Monyo: Spring 2022

Rehabilitation Center: Nyaru Menteng
Arrival Date: 14 November 2019
Age on Arrival: 6 months
Current Age: 3 years
Gender: Male
Current Location: Forest School - Nursery Group
Health Status: Healthy


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Just as teachers of kindergarten guide their young students in learning basic knowledge, our surrogate mothers in the Forest School Nursery Group are responsible for teaching most basic survival skills to the orangutans in their care.

Surrogate mothers teach climbing and brachiating skills so that orangutans can move freely up in the canopy. They also teach the orangutans in their care how to identify edible foods, as well as make them aware of dangers found in the forest. Our surrogate mothers often face similar challenges to that of kindergarten teachers; they need to be patient and persistent, since not every youngster is willing to participate and pay attention to the lessons provided.

Monyo is a very active, young orangutan in the Nursery Group. He is highly curious and pays close attention to the surrogate mothers when they are teaching new skills. If he sees a surrogate mother holding something he has not seen before, he will follow her to find out what it is!

Some time ago, our surrogate mothers created a simple enrichment activity that involved sticking skewed fruits into the trunks of trees at a moderate height. This simple method succeeded in stimulating Monyo and other orangutans in the Nursery Group to climb and forage in the trees. Monyo looked confused at first, but after he watched a surrogate mother encourage another orangutan to climb a tree to take some fruit, he quickly jumped into action and raced the others up into the trees to get hold of some fruit.

Monyo has fairly good social skills, shown by his ability to mingle with others in his group. He currently spends his time almost exclusively with Niniek, and the two can usually be found exploring the forest together. Monyo and Niniek love to climb trees that are not too tall, and from there they brachiate their way up to taller trees. How clever they are!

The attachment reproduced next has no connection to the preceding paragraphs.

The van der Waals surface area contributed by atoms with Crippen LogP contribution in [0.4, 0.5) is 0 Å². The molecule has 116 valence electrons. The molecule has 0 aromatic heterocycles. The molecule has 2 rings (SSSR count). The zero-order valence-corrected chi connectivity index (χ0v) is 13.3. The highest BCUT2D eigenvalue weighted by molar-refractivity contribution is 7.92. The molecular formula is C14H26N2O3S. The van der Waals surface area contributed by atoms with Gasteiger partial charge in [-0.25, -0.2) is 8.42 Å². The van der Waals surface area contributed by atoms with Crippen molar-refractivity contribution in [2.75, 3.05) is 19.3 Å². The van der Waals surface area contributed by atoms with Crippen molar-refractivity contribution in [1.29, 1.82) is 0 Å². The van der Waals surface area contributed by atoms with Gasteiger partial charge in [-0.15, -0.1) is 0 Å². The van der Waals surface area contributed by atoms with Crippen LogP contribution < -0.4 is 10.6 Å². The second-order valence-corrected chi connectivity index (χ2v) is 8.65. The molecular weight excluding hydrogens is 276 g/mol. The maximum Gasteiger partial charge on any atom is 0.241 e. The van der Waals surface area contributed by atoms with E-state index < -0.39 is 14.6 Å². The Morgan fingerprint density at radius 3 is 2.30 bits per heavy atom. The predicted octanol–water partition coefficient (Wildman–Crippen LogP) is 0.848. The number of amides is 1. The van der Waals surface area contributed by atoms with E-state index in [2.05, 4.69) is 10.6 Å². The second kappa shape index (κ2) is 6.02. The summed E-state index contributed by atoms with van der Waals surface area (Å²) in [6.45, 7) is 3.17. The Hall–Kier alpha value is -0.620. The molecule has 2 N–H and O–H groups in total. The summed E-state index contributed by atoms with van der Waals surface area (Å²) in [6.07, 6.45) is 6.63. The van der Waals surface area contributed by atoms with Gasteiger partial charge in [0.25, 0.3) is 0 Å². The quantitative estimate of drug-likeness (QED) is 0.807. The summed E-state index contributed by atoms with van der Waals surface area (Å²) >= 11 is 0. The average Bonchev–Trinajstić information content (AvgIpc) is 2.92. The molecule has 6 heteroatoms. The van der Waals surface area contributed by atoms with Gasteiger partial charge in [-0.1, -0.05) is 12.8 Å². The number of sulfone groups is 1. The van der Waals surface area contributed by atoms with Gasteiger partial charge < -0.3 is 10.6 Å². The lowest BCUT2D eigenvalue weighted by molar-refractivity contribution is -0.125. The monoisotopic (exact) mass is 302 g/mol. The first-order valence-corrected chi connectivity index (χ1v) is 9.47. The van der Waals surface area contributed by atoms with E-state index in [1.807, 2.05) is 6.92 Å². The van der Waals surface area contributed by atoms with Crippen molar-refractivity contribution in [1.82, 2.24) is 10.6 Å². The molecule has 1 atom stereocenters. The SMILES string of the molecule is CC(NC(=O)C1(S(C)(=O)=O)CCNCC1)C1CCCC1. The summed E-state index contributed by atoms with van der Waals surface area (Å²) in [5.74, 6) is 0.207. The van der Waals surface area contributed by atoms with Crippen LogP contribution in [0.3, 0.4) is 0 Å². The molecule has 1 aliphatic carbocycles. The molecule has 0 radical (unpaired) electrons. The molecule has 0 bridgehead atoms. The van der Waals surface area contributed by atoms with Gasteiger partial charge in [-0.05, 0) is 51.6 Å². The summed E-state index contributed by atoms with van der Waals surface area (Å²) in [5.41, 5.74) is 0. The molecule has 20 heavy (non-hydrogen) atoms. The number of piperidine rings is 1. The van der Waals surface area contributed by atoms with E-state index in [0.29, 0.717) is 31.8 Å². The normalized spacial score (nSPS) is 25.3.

But, no matter how close Monyo is to Niniek, he will quickly disappear and leave her to fend for herself the second he sees a veterinarian approaching the Nursery Group. Unlike Niniek, who is not that intimidated by the presence of our vets, Monyo is terrified of them and will seek refuge with the surrogate mothers.

Surrogate mothers also bear the important task of helping young orangutans foster self-confidence and independence. The process is not easy and takes a long time, but we are certain that Monyo and all the other young orangutans in our care will succeed in becoming as skilled and as self-sufficient as their wild counterparts so that they, too, can one day return to the forest of Borneo.

Keep up the great work, Monyo!

The Little, Curious One!

Late last year, our veterinary team made frequent visits to the Nursery Group, as Monyo required special care due to a fungal infection in his ear. Monyo, quite an impatient individual, was visibly annoyed by the medical team’s presence whenever they came to give him treatment.

Monyo needed to undergo treatment almost every day for a full month, with the veterinary team and surrogate mothers required to calm him on each occasion. Due to their hard work, the treatment was successful and he has since fully recovered.

Monyo is still enjoying his days in Forest School’s Nursery Group. His social skills have greatly improved; he is not only close with Niniek, but is also friendly with Jeni, Ramangai, Aiko, and Alexander. Together with his friends, Monyo has been actively roaming the Forest School area. He doesn’t wander off very far, but will now bravely climb tall trees!

The surrogate mothers have noticed that Monyo is the most curious one in the group, especially when tasting newly discovered food sources. One day, the orangutans from Nursery Group were inspecting a piece of rotten wood; Monyo didn't immediately know how to forage for termites or tree bark like some of the others, but something caught his attention.

While the other orangutans enthusiastically licked the termites off the weathered log, Monyo edged his way forward and plucked a white-hooded mushroom from the log’s surface. Luckily, this type of mushroom is edible. The skill of foraging for mushrooms must have emerged purely from Monyo’s curiosity, as the surrogate mothers have not introduced this particular type of food to the group.

On another day, a surrogate mother offered Monyo a small white flower growing from the vines in Forest School. He plucked a single petal from the flower, gave it taste, and discarded it. However, not long after this, Monyo found the same flower on his own and gave it another taste test: this time he seemed to like it! Monyo’s diet has since become more varied.

While orangutans are known as frugivores, or fruit eaters, in the wild they also consume a variety of other food sources, including leaves, flowers, tree bark, piths, honey, insects, and mushrooms, like the one Monyo recently discovered. A recent study has revealed that orangutans are able to eat 2,000 different types of foods!

The ability to recognize different food sources is a vital skill for orangutans. If little Monyo maintains his highly curious nature, he will no doubt have an infinite selection of forest foods to feast on!